Wow! Really? Where is this happening? How cool.
Education Week (April 7, 2010) reports how a handful of colleges are now accepting student video essays as part of their college application process. The parameters and conditions for the video essay differ from school to school–varying from schools that offer it as an optional submission to those that actually allow it to replace the written essay. Do not be alarmed the entire college application process as we know it still exists where grades and test scores matter and are weighted accordingly. Colleges are using these video essays to attract students to their colleges and “to understand who they are.”
Let’s take a peak at a very popular one, Math Dances (there were over 127,483 views on YouTube when I wrote this blog and it was referenced in The New York Times, US News and World Report, NPR, and many other publications).
What do you think? Here are some of my initial thoughts and questions:
- I like the idea of the video essay overall. I am not too impressed with Math Dances though.
- Is the rubric/criteria to evaluate the essay (whether a written essay or a video essay) the same?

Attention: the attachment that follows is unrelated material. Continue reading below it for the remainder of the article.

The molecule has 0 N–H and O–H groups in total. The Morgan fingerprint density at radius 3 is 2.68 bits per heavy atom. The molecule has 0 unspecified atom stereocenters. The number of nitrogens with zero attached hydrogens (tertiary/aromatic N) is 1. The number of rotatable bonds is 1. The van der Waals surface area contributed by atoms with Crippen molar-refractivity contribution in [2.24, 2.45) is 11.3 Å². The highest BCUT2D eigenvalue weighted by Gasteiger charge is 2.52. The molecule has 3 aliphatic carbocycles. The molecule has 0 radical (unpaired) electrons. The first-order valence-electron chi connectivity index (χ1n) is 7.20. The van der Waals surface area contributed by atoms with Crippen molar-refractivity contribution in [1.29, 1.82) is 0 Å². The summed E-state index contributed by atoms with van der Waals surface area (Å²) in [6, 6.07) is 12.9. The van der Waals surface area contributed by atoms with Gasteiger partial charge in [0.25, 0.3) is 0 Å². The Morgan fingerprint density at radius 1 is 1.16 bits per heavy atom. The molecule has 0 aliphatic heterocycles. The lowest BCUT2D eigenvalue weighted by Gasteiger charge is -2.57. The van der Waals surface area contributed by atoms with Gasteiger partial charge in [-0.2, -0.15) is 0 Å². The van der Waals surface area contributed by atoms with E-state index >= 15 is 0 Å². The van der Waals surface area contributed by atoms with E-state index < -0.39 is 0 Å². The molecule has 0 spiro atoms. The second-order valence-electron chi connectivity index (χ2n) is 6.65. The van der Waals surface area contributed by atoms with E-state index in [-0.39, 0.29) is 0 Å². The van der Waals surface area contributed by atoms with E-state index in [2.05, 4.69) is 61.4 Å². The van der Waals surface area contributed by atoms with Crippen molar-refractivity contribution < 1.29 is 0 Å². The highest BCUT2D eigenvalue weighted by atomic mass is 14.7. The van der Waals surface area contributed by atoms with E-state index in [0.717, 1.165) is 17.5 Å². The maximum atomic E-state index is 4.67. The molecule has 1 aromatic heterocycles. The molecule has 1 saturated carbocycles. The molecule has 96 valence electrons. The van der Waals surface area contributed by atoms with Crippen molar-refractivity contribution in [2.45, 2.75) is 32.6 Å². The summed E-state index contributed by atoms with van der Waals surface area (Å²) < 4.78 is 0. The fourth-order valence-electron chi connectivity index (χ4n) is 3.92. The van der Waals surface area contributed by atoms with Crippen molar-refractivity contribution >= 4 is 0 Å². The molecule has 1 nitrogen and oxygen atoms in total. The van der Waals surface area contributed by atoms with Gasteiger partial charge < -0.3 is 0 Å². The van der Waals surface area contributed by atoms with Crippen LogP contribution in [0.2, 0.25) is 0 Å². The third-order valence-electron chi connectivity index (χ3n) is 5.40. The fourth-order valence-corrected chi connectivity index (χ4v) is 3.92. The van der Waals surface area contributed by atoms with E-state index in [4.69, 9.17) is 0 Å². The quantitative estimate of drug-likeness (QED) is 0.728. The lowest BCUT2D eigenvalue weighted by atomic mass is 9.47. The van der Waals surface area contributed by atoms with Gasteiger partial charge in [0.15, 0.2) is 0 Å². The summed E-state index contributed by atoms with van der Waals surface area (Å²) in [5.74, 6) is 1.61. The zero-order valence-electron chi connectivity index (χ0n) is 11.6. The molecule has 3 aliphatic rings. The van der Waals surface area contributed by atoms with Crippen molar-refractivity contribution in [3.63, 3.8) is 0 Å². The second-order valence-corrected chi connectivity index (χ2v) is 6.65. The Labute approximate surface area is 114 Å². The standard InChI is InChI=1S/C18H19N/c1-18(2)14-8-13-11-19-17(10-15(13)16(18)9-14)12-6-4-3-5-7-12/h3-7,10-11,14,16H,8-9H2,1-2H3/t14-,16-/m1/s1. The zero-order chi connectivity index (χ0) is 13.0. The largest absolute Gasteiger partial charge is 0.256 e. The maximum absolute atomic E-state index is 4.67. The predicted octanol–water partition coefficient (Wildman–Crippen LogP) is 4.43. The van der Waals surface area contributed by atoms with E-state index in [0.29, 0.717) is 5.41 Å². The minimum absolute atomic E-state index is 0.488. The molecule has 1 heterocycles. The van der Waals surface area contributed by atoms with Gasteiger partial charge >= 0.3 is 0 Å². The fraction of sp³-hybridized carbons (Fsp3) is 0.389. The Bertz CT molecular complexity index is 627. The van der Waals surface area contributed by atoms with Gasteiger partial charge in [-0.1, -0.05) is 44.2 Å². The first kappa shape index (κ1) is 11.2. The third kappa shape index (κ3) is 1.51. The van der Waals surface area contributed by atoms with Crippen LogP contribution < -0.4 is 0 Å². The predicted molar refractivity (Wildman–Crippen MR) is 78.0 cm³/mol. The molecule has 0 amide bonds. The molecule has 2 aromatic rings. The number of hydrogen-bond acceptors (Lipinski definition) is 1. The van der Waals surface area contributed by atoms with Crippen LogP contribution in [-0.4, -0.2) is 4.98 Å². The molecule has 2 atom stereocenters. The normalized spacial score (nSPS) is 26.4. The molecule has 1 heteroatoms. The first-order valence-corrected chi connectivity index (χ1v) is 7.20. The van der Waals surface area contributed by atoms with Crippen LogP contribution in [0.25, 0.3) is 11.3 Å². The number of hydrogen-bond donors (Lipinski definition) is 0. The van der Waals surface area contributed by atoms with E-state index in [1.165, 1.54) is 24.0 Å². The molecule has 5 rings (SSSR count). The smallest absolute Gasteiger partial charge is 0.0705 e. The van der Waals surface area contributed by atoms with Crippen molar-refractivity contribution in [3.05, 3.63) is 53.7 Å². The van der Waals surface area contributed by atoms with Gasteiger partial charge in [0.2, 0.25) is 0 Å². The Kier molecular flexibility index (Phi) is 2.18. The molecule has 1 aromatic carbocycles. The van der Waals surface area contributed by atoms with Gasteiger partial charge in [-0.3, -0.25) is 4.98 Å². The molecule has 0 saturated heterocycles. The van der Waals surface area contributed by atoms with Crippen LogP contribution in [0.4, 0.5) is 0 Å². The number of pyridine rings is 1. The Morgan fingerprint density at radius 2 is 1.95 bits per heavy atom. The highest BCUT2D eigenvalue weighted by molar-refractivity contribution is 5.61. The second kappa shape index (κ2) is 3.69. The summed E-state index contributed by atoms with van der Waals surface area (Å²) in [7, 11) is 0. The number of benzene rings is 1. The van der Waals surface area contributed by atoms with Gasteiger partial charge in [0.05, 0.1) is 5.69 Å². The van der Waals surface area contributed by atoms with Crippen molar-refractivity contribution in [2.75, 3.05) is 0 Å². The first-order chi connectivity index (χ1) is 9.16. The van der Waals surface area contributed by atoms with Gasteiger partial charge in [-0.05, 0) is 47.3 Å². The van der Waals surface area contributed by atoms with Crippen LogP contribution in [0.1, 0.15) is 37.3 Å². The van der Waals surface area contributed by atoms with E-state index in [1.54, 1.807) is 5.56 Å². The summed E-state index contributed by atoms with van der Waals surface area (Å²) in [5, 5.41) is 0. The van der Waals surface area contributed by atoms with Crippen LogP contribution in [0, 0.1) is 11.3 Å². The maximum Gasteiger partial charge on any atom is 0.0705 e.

- Is this really an equalized playing field for all applicants–between those who can produce their own video essay (not everyone has access to a video camera and movie producing software) and those that use good ole pen and paper (something everyone has access to)?
- Are we doing enough (a recurring question I ponder weekly) to prepare our students with 21st century skills? We educators need to understand that these video essays are not just for the reality show applicant.
After some reflection it occurred to me that the title of this blog, “Lights, Camera, Action!” applies to us educators not our students—this is not a “trend” that will be going away anytime soon.